by Dr. Reed Ferber, Ph.D. CAT(C)
One the biggest advancements in running injury research has been how to determine a “sub-group,” which is best defined as “a special group that is included within a more general group.” In this case, the general group consists of all recreational runners. For several years, our research has focused on ways to scientifically determine different sub-groups to inform injury prevention and treatment.
One of the most well researched sub-group topics is the difference between male and female runners. For example, it is widely accepted that female runners are two times more likely to experience patellofemoral pain (PFP or “runner’s knee”) and iliotibial (IT) band syndrome as compared to male runners. However, male runners are twice as likely to develop Achilles tendinopathy and plantar fasciitis. My group was the first to publish research on differences in running gait patterns between male and female recreational runners to help understand these different injury patterns. In turn, these advances have helped shape injury prevention and rehabilitation protocols.
Another sub-group can be defined based on the way a runner’s foot strikes the ground when it lands. Many studies have confirmed that 90 to 95% of runners demonstrate a rearfoot strike pattern (heel contacting the ground first) regardless of whether they are elite half marathoners or novice runners. However, about 5 to 10% of runners naturally run with a forefoot (toes contacting first) or a midfoot (entire foot at once) strike pattern. Research has also confirmed that when you run with a forefoot strike pattern, there is a significant shift in your biomechanical pattern as compared to a rearfoot strike pattern. Specifically, with a forefoot strike, there is increased loading at the foot and ankle joints, as compared to the knee, and a greater risk of Achilles tendinopathy and plantar fasciitis. So, if you have a forefoot strike and you were compared to a rearfoot striker, your gait pattern would be very different and specific considerations would be required to understand the root cause of your injury.
A new study from my group, in collaboration with researchers at the University of Jyväskylä in Finland, has revealed new insights into running sub-groups. We used a form of artificial intelligence, called unsupervised machine learning, to see if we could group 291 runners, average age of 39.5 years and an even split between men and women, into sub-groups based on their running mechanics. We hypothesized that the sub-groups would reflect the types of injuries the runners were experiencing. In other words, we thought that runners with knee injuries, such as PFP and IT band syndrome, would have similar mechanics and thus be grouped together. We also thought that the uninjured runners would mostly group together as well. We used a “hierarchical cluster analysis,” which is a way of dividing the runners into sub-groups based on shared running characteristics.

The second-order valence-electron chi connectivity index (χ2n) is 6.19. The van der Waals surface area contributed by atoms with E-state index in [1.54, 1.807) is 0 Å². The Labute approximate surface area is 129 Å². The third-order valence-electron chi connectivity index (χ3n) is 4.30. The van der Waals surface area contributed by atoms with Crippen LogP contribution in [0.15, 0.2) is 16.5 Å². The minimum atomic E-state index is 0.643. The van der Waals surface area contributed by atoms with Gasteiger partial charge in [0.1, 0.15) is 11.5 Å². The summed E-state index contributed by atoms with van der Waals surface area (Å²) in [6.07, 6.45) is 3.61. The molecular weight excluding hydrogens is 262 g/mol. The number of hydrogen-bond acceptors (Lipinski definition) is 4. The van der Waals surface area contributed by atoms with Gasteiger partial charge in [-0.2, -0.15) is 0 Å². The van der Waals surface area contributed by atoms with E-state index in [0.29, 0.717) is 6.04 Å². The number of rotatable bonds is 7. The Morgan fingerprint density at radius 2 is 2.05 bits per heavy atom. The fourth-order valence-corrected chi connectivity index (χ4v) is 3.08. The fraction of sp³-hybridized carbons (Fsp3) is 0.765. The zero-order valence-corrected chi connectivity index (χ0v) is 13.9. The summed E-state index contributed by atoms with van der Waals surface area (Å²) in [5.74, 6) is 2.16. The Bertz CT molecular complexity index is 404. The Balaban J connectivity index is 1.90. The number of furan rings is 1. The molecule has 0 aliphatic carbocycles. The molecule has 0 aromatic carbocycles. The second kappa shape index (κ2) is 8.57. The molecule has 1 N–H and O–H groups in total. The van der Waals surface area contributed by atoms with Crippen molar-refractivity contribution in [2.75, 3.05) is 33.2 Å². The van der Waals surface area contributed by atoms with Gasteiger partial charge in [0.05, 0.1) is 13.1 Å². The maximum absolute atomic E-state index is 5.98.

Overall, five sub-groups were identified; however, contrary to our initial hypothesis, runners with similar injuries (or no injury) did not cluster together. Instead, we found that different types of injuries, and healthy control subjects, were evenly distributed across the five sub-groups. From this, we drew two main conclusions. First, there is not a single protective gait pattern to avoid injury. Second, changes in an individual’s running pattern play a larger role in determining injury potential.
This means that there is no single “correct” way to run in order to prevent injuries. The way you run is simply the way you run—so embrace it! The most important factor to consider is whether or not you change the way you run – something our research has been pursuing for quite some time using wearable technology. Last issue, I introduced our “Citizen Scientist” program and how we’re collecting vast amounts of wearable sensor data to help advance and transform running research.
The more scientific data we collect, the more accurate and detailed we can be in answering critical questions and conducting research to help you. For future biomechanical “sub-typing” research studies, we’ll be focusing on those who run with the Garmin Running Dynamics Pod (RDP). If you’re a user of this device, please consider participating. To get involved, please visit the project website.